Three things that are desirable after traipsing for 25 miserable minutes through near-apocalyptic rain on a Friday night: a big drink, a tasty meal, and having both of these delivered to your table by a member of staff who can smother their misanthropic urges long enough to throw a bedraggled customer a smile, a hello and a menu without being asked.
If you have the same unreasonably lofty expectations as me, then I suggest you give alleged gastropub Hectors in Stockbridge a very wide berth.
Things started badly from the off when, having dropped my X-ray glasses in a puddle outside, I was unable to read the giant invisible signs notifying customers that it was free seating in the restaurant. So it really was silly of me to ask the waiter whether there were any available tables, and he was right to arrange his face into an expression of sullen disdain and with a regal flick of hand inform me that I could “just sit anywhere”.
Having found a table - bedecked with the flotsam and jetsam of the previous occupant’s dinner, but a table nonetheless – I squelched into my seat and waited for my friend and a menu to arrive. Fifteen minutes later, Liz was in situ, but our menu remained mysteriously at large anywhere but our still-filthy table. With some reluctance after my earlier telling off, I approached the clutch of po-faced staff, suckered barnacle-style to one end of the bar, and requested a menu be brought to our table by the window. I should have known better than to leave empty-handed to put my socks under the hand dryer, because upon my return no menu was to be found.
It was a further 5 minutes before an unsmiling waitress flounced up and tossed a menu on the table with the words “well, you walked off before I could see where you were sitting.” Hungry, and not wishing to prolong our interminable preprandial song and dance any further, I chose not to point out that with the facts “by the window” and “no menu” it was hardly a stretch to work out where said menu was required. Our drinks order – two glasses of wine – took a further 10 minutes to emerge, and didn’t last long to say the least.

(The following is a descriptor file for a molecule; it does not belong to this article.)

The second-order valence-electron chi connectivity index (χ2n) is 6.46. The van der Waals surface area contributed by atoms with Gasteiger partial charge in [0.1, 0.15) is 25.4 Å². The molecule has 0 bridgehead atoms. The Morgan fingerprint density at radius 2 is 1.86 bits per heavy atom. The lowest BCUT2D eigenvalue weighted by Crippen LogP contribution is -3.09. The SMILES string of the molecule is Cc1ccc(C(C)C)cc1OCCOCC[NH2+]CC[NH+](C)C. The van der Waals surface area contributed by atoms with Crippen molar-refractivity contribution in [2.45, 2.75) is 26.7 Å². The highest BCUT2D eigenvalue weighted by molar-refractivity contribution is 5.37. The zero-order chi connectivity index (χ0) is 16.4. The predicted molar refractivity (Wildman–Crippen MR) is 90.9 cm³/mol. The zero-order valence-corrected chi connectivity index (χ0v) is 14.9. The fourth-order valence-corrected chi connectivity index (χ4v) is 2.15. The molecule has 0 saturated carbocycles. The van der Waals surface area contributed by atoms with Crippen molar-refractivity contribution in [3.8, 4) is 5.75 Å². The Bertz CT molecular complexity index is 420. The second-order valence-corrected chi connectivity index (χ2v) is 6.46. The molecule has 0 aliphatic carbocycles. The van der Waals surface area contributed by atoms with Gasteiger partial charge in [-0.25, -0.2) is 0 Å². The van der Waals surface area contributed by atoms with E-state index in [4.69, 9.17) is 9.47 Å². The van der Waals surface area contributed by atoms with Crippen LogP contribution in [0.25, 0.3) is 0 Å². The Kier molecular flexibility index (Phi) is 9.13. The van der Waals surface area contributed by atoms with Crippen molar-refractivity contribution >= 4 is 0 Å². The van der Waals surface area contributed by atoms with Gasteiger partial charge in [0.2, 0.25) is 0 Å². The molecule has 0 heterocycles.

After this near-comatose start, our soggy evening started to look up a little. After placing our order at the bar, our food arrived promptly and was brought out by a quiet but perfectly sweet-tempered waitress, who even managed to wipe down the table before the meals were served, a mere 45 minutes after my ignominious self-seating. My starter of salt and pepper calamari was a solid A-, encased in a batter a touch too heavy for my liking, but the squid was tender, and complemented nicely by a beautifully-flavoured lime mayo.
Liz, passing on a starter, opted for the house burger, which was a pleasingly hefty discus of peppery, medium-rare meat, generously accessorised with an oozingly marbled slice of melting blue cheese and double layer of streaky bacon. She pronounced the accompanying pot of beetroot coleslaw a little inconsequential, but gave an unequivocal thumbs up to the earthy, skin-on thick-cut chips piled liberally on the side.
My choice of a diet-amended soul soother in the form of bangers and mash similarly looked promising, anointed liberally as it was with a mahogany-hued, conker-glossy balsamic vinegar gravy that was silky and fruitily tart. Sadly, this was to be the high point of an otherwise woeful effort from the Hectors kitchen. The roasted squash, parsnips and Savoy cabbage were a pleasantly imaginative low-carb alternative to mashed potato, but were dreadfully executed. The parsnips, cut far too small for roasting, were witchy, shrivelled fingers that tasted of nothing more than vegetable oil and oven, and the oversized lumps of butternut squash were fibrous and stringy, characteristics which would have been noted by any decent chef when it was being prepared.
Unimpressive but forgivable – maybe – if upon the veg hadn’t sat four unmistakeably burnt Cumberland sausages. Chunky and herb-flecked within, they actually had the hallmarks of a high-standard meat product, but any signs of quality were totally obliterated by an acrid taste of burnt fat reminiscent of an uncleaned George Foreman grill. I should have sent them back, but couldn’t muster the energy to beg for the attention of the surly waiting staff again.
At two courses for ten pounds, plus £4 for a large glass of wine, the only really positive thing I have to say about our washout meal is that it was mercifully cheap -
– although given the risible customer service and seriously hit-or-miss food, still a pretty high price to pay.
So a port in the storm? I’m afraid to say, Hectors is not.